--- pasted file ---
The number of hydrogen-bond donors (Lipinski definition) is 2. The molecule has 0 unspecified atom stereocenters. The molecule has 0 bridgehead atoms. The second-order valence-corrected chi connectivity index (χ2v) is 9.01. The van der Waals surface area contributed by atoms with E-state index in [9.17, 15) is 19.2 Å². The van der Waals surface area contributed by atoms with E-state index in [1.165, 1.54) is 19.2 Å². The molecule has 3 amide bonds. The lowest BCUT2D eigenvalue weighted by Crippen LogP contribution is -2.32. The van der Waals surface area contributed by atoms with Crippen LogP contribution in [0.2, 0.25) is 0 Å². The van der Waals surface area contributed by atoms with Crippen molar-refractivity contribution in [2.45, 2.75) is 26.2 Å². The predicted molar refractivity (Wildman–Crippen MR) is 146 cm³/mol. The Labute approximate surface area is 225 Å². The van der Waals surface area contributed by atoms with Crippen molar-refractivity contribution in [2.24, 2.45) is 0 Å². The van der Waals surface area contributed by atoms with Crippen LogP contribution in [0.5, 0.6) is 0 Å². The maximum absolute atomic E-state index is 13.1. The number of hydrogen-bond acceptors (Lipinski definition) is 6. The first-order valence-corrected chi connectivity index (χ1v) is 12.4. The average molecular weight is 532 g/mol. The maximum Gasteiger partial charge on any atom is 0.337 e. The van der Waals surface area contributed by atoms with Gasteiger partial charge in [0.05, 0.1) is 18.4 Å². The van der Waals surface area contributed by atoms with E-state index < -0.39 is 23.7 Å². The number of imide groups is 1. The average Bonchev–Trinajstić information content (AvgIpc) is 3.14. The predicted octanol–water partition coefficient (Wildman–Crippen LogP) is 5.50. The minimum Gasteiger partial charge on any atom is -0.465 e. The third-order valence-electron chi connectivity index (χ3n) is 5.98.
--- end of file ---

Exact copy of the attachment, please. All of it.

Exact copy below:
The number of hydrogen-bond donors (Lipinski definition) is 2. The molecule has 0 unspecified atom stereocenters. The molecule has 0 bridgehead atoms. The second-order valence-corrected chi connectivity index (χ2v) is 9.01. The van der Waals surface area contributed by atoms with E-state index in [9.17, 15) is 19.2 Å². The van der Waals surface area contributed by atoms with E-state index in [1.165, 1.54) is 19.2 Å². The molecule has 3 amide bonds. The lowest BCUT2D eigenvalue weighted by Crippen LogP contribution is -2.32. The van der Waals surface area contributed by atoms with Crippen LogP contribution in [0.2, 0.25) is 0 Å². The van der Waals surface area contributed by atoms with Crippen molar-refractivity contribution in [2.45, 2.75) is 26.2 Å². The predicted molar refractivity (Wildman–Crippen MR) is 146 cm³/mol. The Labute approximate surface area is 225 Å². The van der Waals surface area contributed by atoms with Crippen molar-refractivity contribution in [2.24, 2.45) is 0 Å². The van der Waals surface area contributed by atoms with Crippen LogP contribution in [0.5, 0.6) is 0 Å². The maximum absolute atomic E-state index is 13.1. The number of hydrogen-bond acceptors (Lipinski definition) is 6. The first-order valence-corrected chi connectivity index (χ1v) is 12.4. The average molecular weight is 532 g/mol. The maximum Gasteiger partial charge on any atom is 0.337 e. The van der Waals surface area contributed by atoms with Gasteiger partial charge in [0.05, 0.1) is 18.4 Å². The van der Waals surface area contributed by atoms with E-state index < -0.39 is 23.7 Å². The number of imide groups is 1. The average Bonchev–Trinajstić information content (AvgIpc) is 3.14. The predicted octanol–water partition coefficient (Wildman–Crippen LogP) is 5.50. The minimum Gasteiger partial charge on any atom is -0.465 e. The third-order valence-electron chi connectivity index (χ3n) is 5.98.